Ross Douthat, in his much-discussed survey of American religion, exposes one of our most persistent and complex heresies in his final chapter, which bears the appropriate title: “The City on the Hill.” This particular heresy, which has reached across the entire social-political spectrum, is “the heresy of American nationalism” (Bad Religion, 244). Noting that “universal faiths are a relative novelty in human history” he correctly observes that there has rarely been anything like a separation between religion and politics in human history, at least until the formation of the United States of America. On one end of the spectrum societies have deified their rulers while on the other they have identified their unique practices and ideological beliefs with a tribal god. But local gods will go away when the cults and rituals associated with such a deity go away. History demonstrates this point.
The strange revelation, at the very heart of the Old Testament, is that the universal God actually entered into human history and became the champion of a particular race and people. And this universal God, in the Christian understanding, sent his one and only Son into the world, as a human being, to redeem the world. “What Jewish prophecy envisioned, Christian history has operationalized” (Bad Religion, 246). As St. Paul says, “Salvation is from the Jews” and that salvation is now available to all people and nations regardless of their political and social past or present.
So what happened to tribalism when the tribal gods were destroyed? The tribal impulse was retained. This is why advanced nations like America can be so religious and combine their religion so directly with the fortunes of this nation on the world stage of history. The impulse to conflate a nation, or a special ethnic people, with God’s providence has a problematic history, to say the least. In our own recent history ethnic sub-churches, such as the German Lutheran Church and the Italian Catholic Church, have illustrated the power of nationalism to actually destroy a people and create war on a global scale.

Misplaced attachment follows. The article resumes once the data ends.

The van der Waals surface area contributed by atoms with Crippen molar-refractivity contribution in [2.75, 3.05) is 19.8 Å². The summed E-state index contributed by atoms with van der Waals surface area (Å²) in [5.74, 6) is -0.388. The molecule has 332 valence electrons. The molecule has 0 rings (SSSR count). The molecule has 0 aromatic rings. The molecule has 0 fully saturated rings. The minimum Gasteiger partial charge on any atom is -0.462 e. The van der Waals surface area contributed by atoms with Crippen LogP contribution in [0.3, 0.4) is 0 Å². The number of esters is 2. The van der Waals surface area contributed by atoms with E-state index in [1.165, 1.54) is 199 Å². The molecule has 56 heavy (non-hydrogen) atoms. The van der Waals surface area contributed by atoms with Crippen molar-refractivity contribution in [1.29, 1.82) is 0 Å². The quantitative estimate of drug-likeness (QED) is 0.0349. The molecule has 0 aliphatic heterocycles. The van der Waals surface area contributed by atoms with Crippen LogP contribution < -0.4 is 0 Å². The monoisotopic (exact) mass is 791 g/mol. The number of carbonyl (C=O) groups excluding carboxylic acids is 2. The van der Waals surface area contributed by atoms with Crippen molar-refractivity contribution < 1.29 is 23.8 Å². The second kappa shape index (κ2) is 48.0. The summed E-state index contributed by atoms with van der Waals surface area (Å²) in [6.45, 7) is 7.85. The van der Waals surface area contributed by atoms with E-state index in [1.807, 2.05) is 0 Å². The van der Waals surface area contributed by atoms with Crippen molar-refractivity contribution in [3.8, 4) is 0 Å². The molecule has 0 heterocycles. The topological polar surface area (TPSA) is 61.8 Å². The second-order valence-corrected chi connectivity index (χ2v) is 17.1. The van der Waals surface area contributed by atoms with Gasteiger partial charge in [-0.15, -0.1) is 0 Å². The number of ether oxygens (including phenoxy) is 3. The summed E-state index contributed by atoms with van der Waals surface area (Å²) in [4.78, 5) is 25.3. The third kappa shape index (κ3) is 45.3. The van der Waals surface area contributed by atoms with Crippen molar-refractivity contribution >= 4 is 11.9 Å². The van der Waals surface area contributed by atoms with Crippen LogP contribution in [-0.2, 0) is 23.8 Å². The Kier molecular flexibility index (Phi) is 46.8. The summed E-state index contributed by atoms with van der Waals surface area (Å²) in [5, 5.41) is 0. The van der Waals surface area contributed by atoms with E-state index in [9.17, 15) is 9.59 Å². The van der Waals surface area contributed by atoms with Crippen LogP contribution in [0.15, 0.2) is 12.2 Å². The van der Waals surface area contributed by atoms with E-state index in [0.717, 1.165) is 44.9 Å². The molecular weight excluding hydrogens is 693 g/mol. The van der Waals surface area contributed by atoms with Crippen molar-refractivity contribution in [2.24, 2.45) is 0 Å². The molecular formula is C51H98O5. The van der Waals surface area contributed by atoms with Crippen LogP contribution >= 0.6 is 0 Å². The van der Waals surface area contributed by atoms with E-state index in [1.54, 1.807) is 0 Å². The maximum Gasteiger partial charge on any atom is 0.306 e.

As far back as I can recall I have heard patriotic and zealous Christians equate America with Israel, either by consciously bad theology or by, in more cases, an uninformed theology. We thus became “the promised land,” “a new order for the ages,” or fulfilled our “manifest destiny.” This occurs in the closing words of almost every speech by our recent presidents when they finish by saying, “May God bless you, and may God continue to bless the United States of America.” David Gelernter, a much-respected religion writer, suggests that Americanism is “The Fourth Great Western Religion.” Simply put there is a deep sense, seen in the prayers, hymns and symbols of most of our churches, that the American narrative is a continuation of the biblical story. One recent study found that 60% of Americans actually believe that “God has granted America a special role in human history.”
Ross Douthat believes “a version of exceptionalism is entirely compatible with Christian orthodoxy” (250). If God is the sovereign lord of human history then providence has plainly had a role in America’s place in the events of mankind and civilization. I will surely grant this to be a Christian idea. I have serious doubts that most Christians are able to distinguish between divine providence, as it impacts all nations and peoples, and America’s role in having what amounts to a covenantal relationship with God. Douthat says such an “exceptionalism